Clinical utilization and complications of sural nerve biopsy

William D. Rappaport, John Valente, Gleen C. Hunter, Naomi E. Rance, Scott Lick, Tanya Lewis, David Neal

Research output: Contribution to journalArticlepeer-review

100 Scopus citations


Surgeons frequently perform sural nerve biopsy aspart of the work-up of patients with peripheral neuropathy. The indications for the procedure, therapeutic value, and complications associated with the procedure have received little attention in the surgical literature. A retrospective chart review of 60 patients with the suspected diagnosis of peripheral neuropathy undergoing sural nerve biopsy was performed. Vasculitis was suspected in 29 (48%) patients undergoing biopsy. This diagnosis was confirmed in 6 of the 29 patients and resulted in the alteration of therapy in 31% of patients with this suspected diagnosis. In 27 (45%) patients, the etiology of their peripheral neuropathy was unknown. Twelve (44%) patients in this group had sural nerve pathology; however, no change in therapy was required. Ten patients in our series had associated malignant tumors; some of these patients were diagnosed after referral for sural nerve biopsy. Twenty-five (42%) patients remained undiagnosed after biopsy. Nerve conduction studies were performed in 14(22%) patients. Thirteen patients with abnormal lower extremity nerve conduction studies had 6 normal and 7 abnormal biopsy results. The one patient with a normal study had a normal nerve biopsy result. There were six (10%) patients with wound infections, seven (12%) patients with delayed wound healing, and three (5%) patients with new onset of chronic pain in the distribution of the sural nerve, for an overall complication rate of 27%. There was no correlation between the preoperative use of antibiotics, type of local anesthetic used, or length of nerve excised and complication rate. We conclude that the complication rate after sural nerve biopsy is significant. Strict criteria should be employed in selecting patients for sural nerve biopsy including a careful neurologic history and physical examination, nerve conduction studies, appropriate work-up for vasculitis if suspected, and implementation of a search for malignancy if this is not apparent. If the diagnosis is still in question, then sural nerve biopsy would seem appropriate, especially in patients with suspected vasculitis.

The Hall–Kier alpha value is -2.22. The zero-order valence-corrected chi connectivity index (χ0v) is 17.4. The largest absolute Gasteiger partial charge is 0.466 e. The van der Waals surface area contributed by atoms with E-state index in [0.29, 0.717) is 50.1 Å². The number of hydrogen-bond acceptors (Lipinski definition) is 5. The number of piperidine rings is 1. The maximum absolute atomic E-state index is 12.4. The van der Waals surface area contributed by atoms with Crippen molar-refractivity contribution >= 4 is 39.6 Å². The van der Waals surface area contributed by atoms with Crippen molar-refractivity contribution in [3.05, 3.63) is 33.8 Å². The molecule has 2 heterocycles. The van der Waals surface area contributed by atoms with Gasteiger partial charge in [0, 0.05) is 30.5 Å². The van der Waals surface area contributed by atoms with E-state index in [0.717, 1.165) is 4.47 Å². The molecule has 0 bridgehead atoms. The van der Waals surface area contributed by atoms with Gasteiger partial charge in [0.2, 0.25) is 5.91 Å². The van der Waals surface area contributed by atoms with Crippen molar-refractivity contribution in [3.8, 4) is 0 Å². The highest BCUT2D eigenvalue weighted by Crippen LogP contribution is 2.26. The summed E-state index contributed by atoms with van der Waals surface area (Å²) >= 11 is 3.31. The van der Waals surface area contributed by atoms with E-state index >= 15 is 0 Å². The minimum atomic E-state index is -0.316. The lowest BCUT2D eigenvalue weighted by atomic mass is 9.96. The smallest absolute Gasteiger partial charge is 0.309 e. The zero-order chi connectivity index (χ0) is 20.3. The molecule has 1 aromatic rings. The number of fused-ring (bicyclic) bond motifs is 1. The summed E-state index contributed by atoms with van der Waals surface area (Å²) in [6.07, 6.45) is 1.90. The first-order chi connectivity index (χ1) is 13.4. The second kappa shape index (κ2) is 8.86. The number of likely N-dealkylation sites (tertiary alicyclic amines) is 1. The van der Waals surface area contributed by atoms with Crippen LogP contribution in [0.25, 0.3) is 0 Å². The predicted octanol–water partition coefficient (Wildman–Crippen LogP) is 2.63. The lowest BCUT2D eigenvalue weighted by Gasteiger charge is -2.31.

Original languageEnglish (US)
Pages (from-to)252-256
Number of pages5
JournalThe American Journal of Surgery
Issue number3
StatePublished - Sep 1993

ASJC Scopus subject areas

  • Surgery


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